As Raphael hurries to escape McCarthy's warehouse, clutching a paper bag stuffed with cash, he finds himself momentarily trapped, just as he is trapped by his futile life and by the devil's deal he has made. Yet in the seven days he has left, he can do his best to open the door so his family can escape into a new life. Perhaps building a junkyard adventure playground paradise for his kids isn't an obvious place to start (Rita clearly doesn't think so, rewarding his efforts with a sock in the jaw) but it's his slightly cack-handed way of expressing love for his family (something which clearly, from their bemused reactions, he hasn't really done before) and making the most of their last days together. (Although one does wonder why he doesn't just take the money and run, but I guess it's one of those questions you can't ask - like why doesn't Kate Winslet pull Leonardo DiCaprio onto the raft?)
Anyway. Whilst McCarthy may claim that facing death is the ultimate bravery, Depp's film would seem to say otherwise. Here, the Native American brave's courage is shown by his newfound willingness to stand up to life. Ironically, in the face of death, Raphael learns to embrace life and love and family and friendship and hope and happiness, and to spread a little joy throughout the whole ghetto community.
Raphael's role as an almost Christ-like figure, sacrificing himself for the love of his family, is underlined by a scene in which he must fetch water from the creek for his wife: holding the pails on a stick across his shoulders, he really does look like Jesus (yes, it's a bit of a lazy image, but all the same it's pretty striking).
All in all, The Brave is, well, a brave attempt to create a meaningful and socially responsible movie from subject matter that is unrelentingly grim and depressing (and has a somewhat ghoulish history: the film student who wrote the first screenplay, based on a novel by Gregory MacDonald, ended up killing his wife and daughter and then himself).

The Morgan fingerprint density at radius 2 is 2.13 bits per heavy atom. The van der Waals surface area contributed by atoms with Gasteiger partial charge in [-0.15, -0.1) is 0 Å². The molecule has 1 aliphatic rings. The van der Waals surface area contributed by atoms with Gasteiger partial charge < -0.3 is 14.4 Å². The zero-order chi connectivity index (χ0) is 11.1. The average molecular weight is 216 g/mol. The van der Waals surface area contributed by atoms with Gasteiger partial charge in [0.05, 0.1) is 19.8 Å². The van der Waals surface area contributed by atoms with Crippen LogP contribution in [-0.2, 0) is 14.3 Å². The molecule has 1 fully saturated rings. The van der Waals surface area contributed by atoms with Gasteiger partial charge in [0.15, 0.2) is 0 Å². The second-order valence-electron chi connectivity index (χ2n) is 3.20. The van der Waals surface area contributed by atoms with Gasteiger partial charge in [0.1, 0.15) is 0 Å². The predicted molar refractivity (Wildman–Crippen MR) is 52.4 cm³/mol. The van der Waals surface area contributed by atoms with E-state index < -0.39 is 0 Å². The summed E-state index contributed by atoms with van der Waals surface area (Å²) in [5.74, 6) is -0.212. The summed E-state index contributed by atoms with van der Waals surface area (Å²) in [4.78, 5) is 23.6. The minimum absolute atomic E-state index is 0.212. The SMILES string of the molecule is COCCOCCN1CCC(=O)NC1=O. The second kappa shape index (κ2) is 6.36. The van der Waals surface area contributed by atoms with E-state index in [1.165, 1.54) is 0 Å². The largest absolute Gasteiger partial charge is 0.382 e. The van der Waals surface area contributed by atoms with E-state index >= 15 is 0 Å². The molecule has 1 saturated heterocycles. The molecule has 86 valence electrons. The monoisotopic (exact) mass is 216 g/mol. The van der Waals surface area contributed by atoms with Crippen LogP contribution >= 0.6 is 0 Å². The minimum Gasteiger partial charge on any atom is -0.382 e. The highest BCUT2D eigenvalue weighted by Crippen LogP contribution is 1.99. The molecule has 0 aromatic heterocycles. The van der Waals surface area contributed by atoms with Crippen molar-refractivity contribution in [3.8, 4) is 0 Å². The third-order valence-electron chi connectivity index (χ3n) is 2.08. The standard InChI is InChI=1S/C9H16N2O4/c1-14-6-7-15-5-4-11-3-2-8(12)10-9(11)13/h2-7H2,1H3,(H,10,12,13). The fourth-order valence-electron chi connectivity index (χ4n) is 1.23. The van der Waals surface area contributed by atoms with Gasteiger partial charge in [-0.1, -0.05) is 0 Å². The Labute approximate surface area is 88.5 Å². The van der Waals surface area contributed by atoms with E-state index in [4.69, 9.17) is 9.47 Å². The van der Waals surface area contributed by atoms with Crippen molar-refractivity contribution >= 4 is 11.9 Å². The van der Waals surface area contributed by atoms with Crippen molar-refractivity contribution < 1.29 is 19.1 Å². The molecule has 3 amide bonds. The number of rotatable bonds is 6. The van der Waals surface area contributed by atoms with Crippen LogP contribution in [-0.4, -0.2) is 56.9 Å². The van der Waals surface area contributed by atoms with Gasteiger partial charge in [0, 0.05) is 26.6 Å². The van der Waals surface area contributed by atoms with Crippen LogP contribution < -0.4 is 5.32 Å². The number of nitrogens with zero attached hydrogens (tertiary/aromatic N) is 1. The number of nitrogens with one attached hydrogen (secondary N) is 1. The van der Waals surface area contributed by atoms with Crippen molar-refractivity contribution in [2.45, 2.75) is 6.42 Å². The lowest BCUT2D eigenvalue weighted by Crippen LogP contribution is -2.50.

Part Cherokee himself and famously passionate about Native American causes, Depp is keen to highlight the terrible deprivation in which many Native Americans and other socially excluded cultures find themselves living. Faith and religion can't help (rejected by the local priest, who cannot condone his suicide, Raphael turns to Native American traditions, but cannot connect with these either); the government won't help. The villagers can only look to themselves to escape the vicious circle of poverty, unemployment, crime and alcoholism portrayed in the film. Characters such as the father and son team, Lou Sr and Lou Jr, who have set up a rig to drill for oil, powered by a huge hamster wheel in which Lou Jr must run all day, symbolise both the futility and the desperate hope of this community of losers and lost souls. They may be at the bottom of the heap, but they aren't going to give up trying to improve their situations.
The eerie and atmospheric score by Iggy Pop (who also makes a blink-and-you-miss-it appearance in the film) recalls Neil Young's music for Dead Man, and this is not the only point of comparison between the two films. Haunting and moving, The Brave, like Jim Jarmusch's movie, is also at times confusing and incoherent. However, it too is a film that lingers in the mind, the uncomfortable issues it deals with and its bleak view of American society not easily dismissed. The extreme plot brings into sharp focus the scandalous social inequality behind it, but I wouldn't call this a preachy film: it simply lays out the facts and allows you to draw your own conclusions. With none of the self-indulgent trappings you might expect from a Hollywood star turned director (Johnny's performance as Raphael is deliberately understated and unheroic - this is no Dances With Wolves) it's interesting though provoking and surprisingly absorbing.
Sure, it drags it's dusty feet a fair bit, but the languid pace helps accumulate an increasing sense of loss and dread as the film builds up to what we fear may be a horrific climax. Fortunately for those of us of a squeamish disposition, the ending remains suitably ambiguous. Raphael is swallowed up into the depths of the hellish warehouse, but we can always believe if we want to that McCarthy has a change of heart and everyone lives happily ever after. Er, yeah.